Munson Medical Center President on COVID-19 Impacts, Finances, Hiring
by Craig Manning
Matt Wille joined the Munson Healthcare team as president and CEO of Munson Medical Center (MMC) in late September of last year. Six months later, the world was facing a global pandemic, Michigan was in lockdown and MMC was feeling the effects. The Traverse City Business News caught up with Wille to get an update on MMC and to find out how COVID-19 has impacted business operations – from finances to telehealth and beyond.
TCBN: A big talking point around the early part of COVID-19, when everything was shut down – including many operations at hospitals – was that that the lockdowns were going to have the unintended consequence of posing serious financial hardship for the very healthcare systems that would be essential if/when spikes and outbreaks did occur. How hard a hit did Munson take from COVID-19?
Wille: As we exited the first three months of the pandemic, the Munson Healthcare system was projecting $150 million of lost revenue and added COVID-related expenses, of which roughly half would be covered by relief funding. Since July, we have been better than forecasted, but down from the prior year. We will need to remain agile over the next 12-18 months and are acutely aware the pandemic will continue to dictate our operations, depending on the level of community infection and demand it puts on hospitals. This is why it’s so important for all of us to do our part by wearing masks, socially distancing and washing our hands to prevent spread of the disease.
TCBN: What has the process been like of getting back on track once some of those stay-at-home orders started to lift? A big worry in the industry is that all those elective procedures and all that deferred care from this year could lead to an extra busy year in 2021 for hospitals – as well as, perhaps, more urgent healthcare needs among patients that delayed care because of COVID-19. How has Munson gone about repopulating the calendar and ensuring patients that the hospitals are offering safe environments?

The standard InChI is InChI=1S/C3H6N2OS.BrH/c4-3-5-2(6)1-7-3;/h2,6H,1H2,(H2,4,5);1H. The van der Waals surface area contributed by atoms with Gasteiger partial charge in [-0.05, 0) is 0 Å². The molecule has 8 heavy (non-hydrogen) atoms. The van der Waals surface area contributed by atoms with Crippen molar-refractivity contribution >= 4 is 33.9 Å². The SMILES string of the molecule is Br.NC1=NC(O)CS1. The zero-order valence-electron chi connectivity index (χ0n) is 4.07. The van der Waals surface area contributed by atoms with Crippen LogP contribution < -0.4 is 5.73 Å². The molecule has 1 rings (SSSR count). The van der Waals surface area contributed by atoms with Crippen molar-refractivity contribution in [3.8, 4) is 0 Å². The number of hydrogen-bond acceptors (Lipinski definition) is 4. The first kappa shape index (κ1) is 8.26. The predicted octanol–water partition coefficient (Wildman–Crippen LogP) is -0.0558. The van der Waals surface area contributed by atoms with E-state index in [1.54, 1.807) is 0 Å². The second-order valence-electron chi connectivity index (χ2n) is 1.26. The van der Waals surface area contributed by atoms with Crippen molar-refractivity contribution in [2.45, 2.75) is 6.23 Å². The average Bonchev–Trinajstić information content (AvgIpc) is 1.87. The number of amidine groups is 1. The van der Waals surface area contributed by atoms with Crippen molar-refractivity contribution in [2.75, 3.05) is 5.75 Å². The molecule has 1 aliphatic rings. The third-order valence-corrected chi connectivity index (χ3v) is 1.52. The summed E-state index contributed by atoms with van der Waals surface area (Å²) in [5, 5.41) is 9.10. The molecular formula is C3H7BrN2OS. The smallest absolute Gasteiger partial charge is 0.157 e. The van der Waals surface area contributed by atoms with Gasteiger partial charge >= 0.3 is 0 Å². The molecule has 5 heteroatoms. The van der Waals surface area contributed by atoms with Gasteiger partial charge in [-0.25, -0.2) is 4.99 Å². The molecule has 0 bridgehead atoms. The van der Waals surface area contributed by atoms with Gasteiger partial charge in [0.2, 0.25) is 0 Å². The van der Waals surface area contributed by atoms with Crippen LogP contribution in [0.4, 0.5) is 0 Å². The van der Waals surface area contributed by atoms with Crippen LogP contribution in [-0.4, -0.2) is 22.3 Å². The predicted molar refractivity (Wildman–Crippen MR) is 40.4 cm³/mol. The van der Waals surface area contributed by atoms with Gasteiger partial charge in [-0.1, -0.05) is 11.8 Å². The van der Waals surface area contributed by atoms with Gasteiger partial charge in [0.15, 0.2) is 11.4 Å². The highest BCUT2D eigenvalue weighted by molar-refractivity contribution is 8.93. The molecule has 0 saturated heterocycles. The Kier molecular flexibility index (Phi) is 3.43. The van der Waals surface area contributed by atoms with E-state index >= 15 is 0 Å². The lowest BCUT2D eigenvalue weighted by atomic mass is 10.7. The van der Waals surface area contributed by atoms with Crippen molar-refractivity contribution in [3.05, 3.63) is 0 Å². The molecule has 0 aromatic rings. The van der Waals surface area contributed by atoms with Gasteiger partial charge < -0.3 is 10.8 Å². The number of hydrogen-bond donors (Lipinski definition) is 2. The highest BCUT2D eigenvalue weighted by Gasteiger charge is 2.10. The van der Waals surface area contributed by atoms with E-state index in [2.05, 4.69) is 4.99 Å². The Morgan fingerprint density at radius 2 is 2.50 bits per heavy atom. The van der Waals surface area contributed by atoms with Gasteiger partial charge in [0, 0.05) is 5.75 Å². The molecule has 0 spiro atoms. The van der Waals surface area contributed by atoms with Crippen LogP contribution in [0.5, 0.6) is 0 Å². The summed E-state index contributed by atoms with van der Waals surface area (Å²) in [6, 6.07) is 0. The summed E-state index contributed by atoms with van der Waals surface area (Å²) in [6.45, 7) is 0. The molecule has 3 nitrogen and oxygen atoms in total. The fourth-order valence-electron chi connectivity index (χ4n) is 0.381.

Wille: We’ve taken a very disciplined and phased approach to reopening so that we can safely provide the services essential to the health of our community while providing us the flexibility to adapt in the event of a COVID-19 surge. We have largely worked through the backlog of procedures that were either postponed or cancelled in March and April. It’s incredibly important that people do not delay care, particularly in emergency situations. We screen every person who enters one of our facilities, limit the number of visitors as well as capacity in public spaces, and require masks, which are scientifically proven to significantly reduce the risk of exposure. We have protocols in place to isolate any suspected or COVID-positive patients, and specific units where those patients receive care. Delaying emergent care for a heart attack or stroke is a far greater risk to your health than contracting COVID-19 in a healthcare setting, given all of the safety protocols in place.
TCBN: Speaking of safety protocols, what exactly has Munson been doing to ensure safety of staff and patients, and what can patients expect when they visit the hospital?
Wille: Everyone who enters one of our facilities is screened for symptoms of COVID-19, and everyone is masked – with some rare medical exceptions. We are limiting who can accompany a patient, whether it be in the hospital or at one of our outpatient facilities. Public spaces and waiting rooms are spaced with reduced capacity. In many outpatient settings, patients wait in their car until it’s time for their appointment; whether it is an appointment with your doctor or having lab work done, it’s always best to call ahead for instructions. All of our staff are screened daily and wear the appropriate personal protective equipment (PPE) when caring for patients. While the supply chain is still experiencing a disruption, we are adequately supplied with PPE and are actively monitoring and acquiring new supply every day.